In this Aug 8, 2016 photo, a cargo ship is seen anchored at Qingdao port in Qingdao, East China's Shandong province. (YU FANGPING / XINHUA)
A Chinese high-tech company is building the world's first small-sized unmanned cargo ship, demonstrating that China is taking the lead in the unmanned surface vehicle industry.
On Wednesday, the Shenzhen-based Oceanalpha Co Ltd signed a memorandum of understanding with Wuhan University of Technology, the Chinese Classification Society and the Zhuhai municipal government to start a project that will result in the small-sized unmanned surface vehicle, or USV.
"It will be the first USV that is entirely domestically developed with Chinese technology and guided by the Beidou navigation system," said Sun Feng, vice-president of CCS.
The vehicle will be ready to test in the water by the end of next year and put into commercial operation by 2019
The vehicle will be ready to test in the water by the end of next year and put into commercial operation by 2019.
It will have a loading capacity of 500 metric tons and be able to sail 500 nautical miles (930 km) with its battery fully charged.
Such unmanned vehicles are expected to lower the number of human-error incidents at sea, reduce labor costs and cut emissions by using batteries instead of gas.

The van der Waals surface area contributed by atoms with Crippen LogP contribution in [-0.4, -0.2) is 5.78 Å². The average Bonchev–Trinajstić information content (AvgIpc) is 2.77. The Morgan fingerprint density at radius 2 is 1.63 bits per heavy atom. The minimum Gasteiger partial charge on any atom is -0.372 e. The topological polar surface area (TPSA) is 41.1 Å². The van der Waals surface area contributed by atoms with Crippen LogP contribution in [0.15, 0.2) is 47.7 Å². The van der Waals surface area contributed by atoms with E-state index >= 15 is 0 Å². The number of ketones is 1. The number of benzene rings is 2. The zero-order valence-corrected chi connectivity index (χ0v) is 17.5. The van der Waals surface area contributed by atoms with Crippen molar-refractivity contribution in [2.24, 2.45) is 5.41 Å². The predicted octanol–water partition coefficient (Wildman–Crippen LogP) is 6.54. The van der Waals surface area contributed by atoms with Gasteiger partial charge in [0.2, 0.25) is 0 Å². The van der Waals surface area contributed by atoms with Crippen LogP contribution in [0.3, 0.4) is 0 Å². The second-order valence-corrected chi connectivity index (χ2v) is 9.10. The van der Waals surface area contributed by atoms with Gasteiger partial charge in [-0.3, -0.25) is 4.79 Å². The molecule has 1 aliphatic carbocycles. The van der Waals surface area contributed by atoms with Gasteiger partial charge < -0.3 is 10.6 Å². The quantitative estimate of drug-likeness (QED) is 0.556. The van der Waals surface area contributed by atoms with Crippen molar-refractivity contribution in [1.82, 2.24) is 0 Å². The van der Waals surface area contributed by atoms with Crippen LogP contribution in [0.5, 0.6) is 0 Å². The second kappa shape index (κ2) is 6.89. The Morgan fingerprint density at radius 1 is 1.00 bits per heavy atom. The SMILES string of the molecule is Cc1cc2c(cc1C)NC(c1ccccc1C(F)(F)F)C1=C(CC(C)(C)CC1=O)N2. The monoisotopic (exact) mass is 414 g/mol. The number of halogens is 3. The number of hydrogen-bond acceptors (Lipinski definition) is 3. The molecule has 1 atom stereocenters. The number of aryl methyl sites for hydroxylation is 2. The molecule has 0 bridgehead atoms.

"Over 70 to 80 percent of incidents that happened in the sea are man-made, and 40 percent of the entire running cost goes to human labor," said Zhang Yunfei, founder of Oceanalpha.
"Using USVs can largely reduce the cost and incidents. Also, the vehicle body is much lighter, which enables it to be powered by batteries instead of gas, efficiently cutting down the emission," he said.
In recent years, China has developed very fast in the USV and intelligent surface vehicle sector, Sun said.
On Tuesday, China State Shipbuilding Corporation delivered the world's first smart ship, Great Intelligence, with a loading capacity of 38,800 tons. It is equipped with the China-made marine system SOMS, and has self-learning ability and an intelligent operation system.
"Great Intelligence has a smart brain and will become smarter as it learns by collecting data," said Sun Wei, deputy general manager of CSSC. "It will analyze data and provide optimized suggestions to the captain."
Early this year, Oceanalpha launched an unmanned guard vehicle, which has already been adopted for military use.